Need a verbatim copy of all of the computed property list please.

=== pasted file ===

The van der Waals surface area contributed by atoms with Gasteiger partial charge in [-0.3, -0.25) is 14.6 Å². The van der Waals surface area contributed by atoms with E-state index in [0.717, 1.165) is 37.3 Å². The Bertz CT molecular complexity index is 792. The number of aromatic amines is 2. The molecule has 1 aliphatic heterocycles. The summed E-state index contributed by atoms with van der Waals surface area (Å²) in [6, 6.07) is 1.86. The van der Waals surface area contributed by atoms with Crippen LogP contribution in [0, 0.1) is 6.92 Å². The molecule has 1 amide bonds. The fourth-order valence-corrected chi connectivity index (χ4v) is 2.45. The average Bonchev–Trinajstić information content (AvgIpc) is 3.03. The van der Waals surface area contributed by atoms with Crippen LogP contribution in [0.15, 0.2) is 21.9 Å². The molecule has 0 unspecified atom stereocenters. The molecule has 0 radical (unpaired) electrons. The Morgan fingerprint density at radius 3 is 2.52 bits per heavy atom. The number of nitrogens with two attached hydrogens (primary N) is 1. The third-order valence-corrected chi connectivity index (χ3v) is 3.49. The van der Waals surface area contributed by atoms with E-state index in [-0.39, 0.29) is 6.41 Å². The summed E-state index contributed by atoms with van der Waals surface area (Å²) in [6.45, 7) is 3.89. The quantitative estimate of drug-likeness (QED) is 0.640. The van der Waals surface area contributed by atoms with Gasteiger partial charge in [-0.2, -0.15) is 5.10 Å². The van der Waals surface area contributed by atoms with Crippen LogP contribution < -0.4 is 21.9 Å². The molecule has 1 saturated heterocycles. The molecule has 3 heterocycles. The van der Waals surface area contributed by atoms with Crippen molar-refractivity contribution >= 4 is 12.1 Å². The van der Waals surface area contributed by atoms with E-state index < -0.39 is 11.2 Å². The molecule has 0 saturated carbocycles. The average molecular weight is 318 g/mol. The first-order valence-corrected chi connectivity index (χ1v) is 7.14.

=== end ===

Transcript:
The van der Waals surface area contributed by atoms with Gasteiger partial charge in [-0.3, -0.25) is 14.6 Å². The van der Waals surface area contributed by atoms with E-state index in [0.717, 1.165) is 37.3 Å². The Bertz CT molecular complexity index is 792. The number of aromatic amines is 2. The molecule has 1 aliphatic heterocycles. The summed E-state index contributed by atoms with van der Waals surface area (Å²) in [6, 6.07) is 1.86. The van der Waals surface area contributed by atoms with Crippen LogP contribution in [0, 0.1) is 6.92 Å². The molecule has 1 amide bonds. The fourth-order valence-corrected chi connectivity index (χ4v) is 2.45. The average Bonchev–Trinajstić information content (AvgIpc) is 3.03. The van der Waals surface area contributed by atoms with Crippen LogP contribution in [0.15, 0.2) is 21.9 Å². The molecule has 0 unspecified atom stereocenters. The molecule has 0 radical (unpaired) electrons. The Morgan fingerprint density at radius 3 is 2.52 bits per heavy atom. The number of nitrogens with two attached hydrogens (primary N) is 1. The third-order valence-corrected chi connectivity index (χ3v) is 3.49. The van der Waals surface area contributed by atoms with E-state index in [-0.39, 0.29) is 6.41 Å². The summed E-state index contributed by atoms with van der Waals surface area (Å²) in [6.45, 7) is 3.89. The quantitative estimate of drug-likeness (QED) is 0.640. The van der Waals surface area contributed by atoms with Gasteiger partial charge in [-0.2, -0.15) is 5.10 Å². The van der Waals surface area contributed by atoms with Crippen LogP contribution < -0.4 is 21.9 Å². The molecule has 1 saturated heterocycles. The molecule has 3 heterocycles. The van der Waals surface area contributed by atoms with Crippen molar-refractivity contribution >= 4 is 12.1 Å². The van der Waals surface area contributed by atoms with E-state index < -0.39 is 11.2 Å². The molecule has 0 saturated carbocycles. The average molecular weight is 318 g/mol. The first-order valence-corrected chi connectivity index (χ1v) is 7.14.